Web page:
Innovation will flow more freely in a world where goods flow more slowly

Alex Steffen of WorldChanging asks an important question that we have discussed here as well (i.e. Could Globalization Be Reversed?), but his piece is important because it reviews all the other arguments that may point to a reversal scenario, and not just the current hike in transportation costs.

I’d like to start with his very important conclusion though, before giving a review of his argumentation:

“Because communications technologies are (comparatively speaking) dematerialized, a reversal in material trade patterns almost certainly would not also mean a reversal in intellectual trade patterns — rising oil prices or climate change won’t shut down the web or stop Bollywood from making movies or prevent innovators from licensing their ideas in other countries. In fact, it might be that expertise, innovation and culture will flow more freely in a world where goods flow more slowly. We might actually grow more interconnected in a world where supply chains shrank.”

Here then are the various other reasons.

Alex Steffen:

Transportation costs are not the only reasons why globalization as we know it might be in for some rapid evolution. Consider:

*Far-flung supply chains may drop costs (even with higher oil prices), but the multiply climate change emissions. That already presents a marketing challenge as consumers grow more aware of their carbon footprints. And if political consensus emerges on pricing carbon (as seems likely), some of the price advantages of global complexity could vanish overnight.

*Manufacturers and others are already increasingly aware of, and worried about, supply chain diversity. When the entire supply of a critical part or material comes from a distant factory or mine, every company that depends on that part or material is at risk. Increasingly, companies are trying to find multiple sources (and alternative sources), preferably close to home.

*Some of the economic advantages of globalization have come from companies gaining the ability to skirt labor and environmental laws by doing business in countries with high levels of political corruption (corruption they have often helped create). But now, transparency activism has blown the cover of secrecy off these practices; now it is easier than ever to cause enormous brand damage simply by revealing an unsavory backstory.

*Much of the logic of globalization assumes a one-way flow of materials, mined and grown in the poorest countries, manufactured into consumer goods in China, Brazil or Mexico, sold on the shelves of megastores in Europe or North America, then shipped away to the landfill. But as we move into zero waste and closed-loop systems (where there is no “away”), reverse logistics start to become a real concern. Producers become responsible for their products, meaning that running their current supply chains in reverse doubles (at least) their already mounting transportation costs. This alone could drive more local manufacturing.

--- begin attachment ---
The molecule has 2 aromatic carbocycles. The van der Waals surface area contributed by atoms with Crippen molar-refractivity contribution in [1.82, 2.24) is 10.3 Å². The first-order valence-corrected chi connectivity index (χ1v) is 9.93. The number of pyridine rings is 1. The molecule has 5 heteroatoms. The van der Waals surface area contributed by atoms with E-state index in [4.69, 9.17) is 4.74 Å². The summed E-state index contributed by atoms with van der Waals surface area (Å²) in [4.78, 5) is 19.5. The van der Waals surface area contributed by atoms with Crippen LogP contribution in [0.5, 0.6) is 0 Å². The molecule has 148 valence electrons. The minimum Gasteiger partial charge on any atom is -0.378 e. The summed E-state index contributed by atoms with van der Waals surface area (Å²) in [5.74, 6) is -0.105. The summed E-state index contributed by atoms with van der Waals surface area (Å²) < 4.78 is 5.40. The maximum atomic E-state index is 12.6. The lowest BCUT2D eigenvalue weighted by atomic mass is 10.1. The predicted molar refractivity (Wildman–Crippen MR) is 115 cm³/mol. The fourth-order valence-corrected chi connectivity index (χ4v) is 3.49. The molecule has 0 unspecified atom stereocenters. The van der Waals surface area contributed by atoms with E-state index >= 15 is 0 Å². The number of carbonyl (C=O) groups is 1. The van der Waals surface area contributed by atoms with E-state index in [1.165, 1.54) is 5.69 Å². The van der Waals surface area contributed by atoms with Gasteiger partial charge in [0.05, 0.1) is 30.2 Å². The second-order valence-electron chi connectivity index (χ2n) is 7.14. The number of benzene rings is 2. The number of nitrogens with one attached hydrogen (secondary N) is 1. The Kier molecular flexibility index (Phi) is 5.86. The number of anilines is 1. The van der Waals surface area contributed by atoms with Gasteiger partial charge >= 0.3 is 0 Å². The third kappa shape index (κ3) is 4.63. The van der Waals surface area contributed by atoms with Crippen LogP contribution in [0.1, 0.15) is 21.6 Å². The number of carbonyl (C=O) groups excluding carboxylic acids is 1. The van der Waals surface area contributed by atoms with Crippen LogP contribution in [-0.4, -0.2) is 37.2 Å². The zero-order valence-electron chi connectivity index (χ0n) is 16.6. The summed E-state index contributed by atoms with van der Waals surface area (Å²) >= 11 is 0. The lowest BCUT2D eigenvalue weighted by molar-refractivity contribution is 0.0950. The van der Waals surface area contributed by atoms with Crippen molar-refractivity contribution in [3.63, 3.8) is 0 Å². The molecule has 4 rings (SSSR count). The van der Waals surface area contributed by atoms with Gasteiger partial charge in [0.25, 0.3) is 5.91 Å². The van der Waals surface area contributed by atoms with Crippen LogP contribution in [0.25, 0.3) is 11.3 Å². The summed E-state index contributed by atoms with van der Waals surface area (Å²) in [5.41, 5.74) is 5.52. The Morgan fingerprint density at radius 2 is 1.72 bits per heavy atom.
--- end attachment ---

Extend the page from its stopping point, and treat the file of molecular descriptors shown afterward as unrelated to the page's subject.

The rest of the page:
*Globalization suffers from some big disruptive vulnerabilities. An extreme act of terror, say a dirty bomb in a shipping container, could easily bring the whole system screeching to a halt. Ditto bird flu. Same with mass migrations triggered by environmental degradation and climate change in already desperately poor countries. Heck, even the right kind of invasive species scare could put a hiccup in the system, but some of these could stop trade altogether for quite some time.”

2 Comments Innovation will flow more freely in a world where goods flow more slowly

  1. AvatarGordon Rae

    I was more interested in Alex’s opening statement: “For the last three decades, it’s been more or less assumed that globalization was a force that moved in only one direction – towards ever-greater integration.”

    Globalization, apparently, is opposed by people who are opposed to integration. They affirm whatever is local, they distrust what is far away. Alex explicitly associates a global, connected humanity with cheap labor in foreign countries. He talks about manufacturers worrying about diversity, and frames it as a risk, which is best solved by preferring whatever is ‘close to home’.

    He identifies foreign countries with political corruption, and transparency (which is something I personally value) with causing enormous damage. And then he starts talking about vulnerability to extreme acts of terror.

    I think this article exposes some potentially serious problems in the discourse about a P2P society. I don’t see how innovation and culture can flow more freely in a world where people are encouraged to feel that level of hatred and distrust towards ourpeers.

  2. AvatarMichel Bauwens

    Hi Gordon,

    I think you have completely misread Alex’s point.

    He explicitely does NOT link a connected humanity to globalization.

    Rather, a particular type of neoliberal globalization, 1) which is materially unsustainable 2) increases inequality both within and between nations, is what is problematic. Does it make sense to ship goods and parts several times across the globe, and is it inefficient and sustainable outside a context of cheap energy and cheap labour?

    On the other hand, there is another kind of spiritual and intellectual globalization, which Alex favours.

    Expensive energy and raw material, true costing of ecological costs, and the use of labour with increasing rights and power, coupled with cheap international communication and global coordination, and cheaper productive machinery, point to a different solution: an interconnected humanity of open design communities, freely sharing innovations; coupled with production closer to home.

    This is not born out of any hatred of the foreigner, but on the contrary, on increased cooperation with the foreigner.


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